This site will look much better in a browser that supports web standards, but it is accessible to any browser or Internet device.

Jay Currie

One Damn Thing After Another

StartLogic - Affordable Webhosting

california mortgage
online contact lens
mortgage news
christina aguilera
server security



OVER THE WEEKEND, our five-year-old had a friend come by. Friends have visited Joe other times, too, and I have found out about a mysterious five-year-old's ritual. When you visit somebody else's house, you go to your pal's room and you wreck everything. Just pull it apart by the double handfuls. I don't believe our Joe is immune from the ritual. He does it himself when he visits his friends' quarters. He doesn't do it to his own room alone, but abroad -- that's a free fire zone for the toddler platoons.

The next day, or the day after, you go upstairs and find out why your child doesn't want to go to bed in his own room anymore. He can't get to his bed, the floor is so riddled with trippers-up and traps, like mini-munitions designed to score his feet (which are always bare, with socks and shoes left just about anywhere). A five-year old cannot even understand the problem. It just makes him sad and confused.
the american spectator
Lawrence Henry knows of which he speaks. So do I. With the best intentions in the world the proliferation of unused toys continues at our house. We figured that moving to an island where there was a garage sale once a month and a thrift store open two hours a week would stem the tide...It didn't.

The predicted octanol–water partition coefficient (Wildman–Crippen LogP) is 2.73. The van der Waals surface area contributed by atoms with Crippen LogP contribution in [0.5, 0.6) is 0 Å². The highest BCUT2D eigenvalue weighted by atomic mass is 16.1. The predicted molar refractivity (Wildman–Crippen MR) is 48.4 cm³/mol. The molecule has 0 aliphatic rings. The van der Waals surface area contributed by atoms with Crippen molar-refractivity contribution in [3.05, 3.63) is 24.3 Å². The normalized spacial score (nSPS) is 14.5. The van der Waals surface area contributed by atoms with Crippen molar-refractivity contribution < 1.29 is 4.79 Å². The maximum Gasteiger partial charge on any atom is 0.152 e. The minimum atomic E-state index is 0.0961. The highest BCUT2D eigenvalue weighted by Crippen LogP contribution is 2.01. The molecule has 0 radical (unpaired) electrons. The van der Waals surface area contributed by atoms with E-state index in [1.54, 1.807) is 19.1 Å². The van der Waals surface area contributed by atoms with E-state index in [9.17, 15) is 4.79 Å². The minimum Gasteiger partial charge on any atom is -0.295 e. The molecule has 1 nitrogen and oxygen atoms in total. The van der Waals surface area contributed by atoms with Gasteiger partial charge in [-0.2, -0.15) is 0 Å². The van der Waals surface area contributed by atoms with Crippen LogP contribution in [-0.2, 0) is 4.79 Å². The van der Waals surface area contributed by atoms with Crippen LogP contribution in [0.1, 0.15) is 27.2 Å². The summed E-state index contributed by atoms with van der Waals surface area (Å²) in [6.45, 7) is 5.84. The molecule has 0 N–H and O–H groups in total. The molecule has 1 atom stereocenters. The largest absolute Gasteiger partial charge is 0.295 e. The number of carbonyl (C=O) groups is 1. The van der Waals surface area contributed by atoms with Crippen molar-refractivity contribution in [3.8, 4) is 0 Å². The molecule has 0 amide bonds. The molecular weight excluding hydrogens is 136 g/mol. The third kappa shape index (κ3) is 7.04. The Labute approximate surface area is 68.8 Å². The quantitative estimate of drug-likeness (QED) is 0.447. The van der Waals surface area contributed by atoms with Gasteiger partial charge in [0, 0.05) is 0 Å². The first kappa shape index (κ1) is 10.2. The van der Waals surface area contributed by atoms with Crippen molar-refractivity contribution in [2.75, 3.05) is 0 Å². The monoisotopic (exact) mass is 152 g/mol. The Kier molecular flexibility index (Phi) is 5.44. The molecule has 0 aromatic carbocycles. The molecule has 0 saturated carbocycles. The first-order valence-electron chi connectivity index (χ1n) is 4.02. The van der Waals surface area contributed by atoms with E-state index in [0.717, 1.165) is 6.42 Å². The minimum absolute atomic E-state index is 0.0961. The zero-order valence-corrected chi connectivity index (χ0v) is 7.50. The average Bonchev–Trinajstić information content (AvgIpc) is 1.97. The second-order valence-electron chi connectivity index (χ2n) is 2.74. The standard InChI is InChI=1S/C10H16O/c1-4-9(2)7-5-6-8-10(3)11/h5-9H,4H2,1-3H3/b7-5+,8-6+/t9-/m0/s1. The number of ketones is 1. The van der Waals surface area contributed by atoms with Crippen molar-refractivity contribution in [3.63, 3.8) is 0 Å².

What it has done is redefined the idea "toy". Sam, our four year old, is just a tiny bit tool obsessed. he has his own subscription to the Lee Valley catalogue. Which is ideal as he now has a complete collection of cutout tools - he cuts out the pictures, glues the rough cut to cardboard and then trims it. He'll ace scissors in kindergarten. If he can't find what he wants - Lee Valley does not stock power tools and what's a tool kit without a nail gun? - he hops online and googles what he needs. Dowloads it, prints it out, cuts, pastes, cuts again. We are overrun.

Craft or decide.

Let's make a Deal

The Shiite-Kurdish deal calls on the government to begin discussion on the return of about 100,000 Kurds to the oil-rich northern city of Kirkuk and talks about redrawing existing Kurdish regions to include the city in Iraq's new constitution.

It also gives the Kurds just one major Cabinet post - one less than they demanded - in return for making one of their leaders, Jalal Talabani, Iraq's first-ever Kurdish president. One ministry will go to the country's Sunni Arab minority.

The Kurds agreed to back conservative Islamic Daawa party leader Ibrahim al-Jaafari for prime minister.

As part of the deal, any land agreement will be incorporated into the country's new constitution, which must be drafted by mid-August and approved by referendum two months later.
daily star
Brokerage politics at its finest. As Glenn Reynolds keeps pointing out, democracy is a process. part of that process is making deals. Kirkuk, "Sunnized" by Uncle Cuddles at the great cost of the Kurds is an issue which had to be resolved.

It looks like it is a deal which recognizes the Kurd's outrage at their displacement as well as the centrality of Kirkuk to the oil wealth of Iraq. The oil goes to the nation, the land to the Kurds. Not bad, not bad at all.

Just don't try it in Alberta.


Spoke too soon

RCMP Commissioner Guiliano Zaccardelli said in an interview that his condemnation of grow-ops just hours after the shootings may have been inappropriate because police and politicians did not have full details of the particular case and the background of the killer.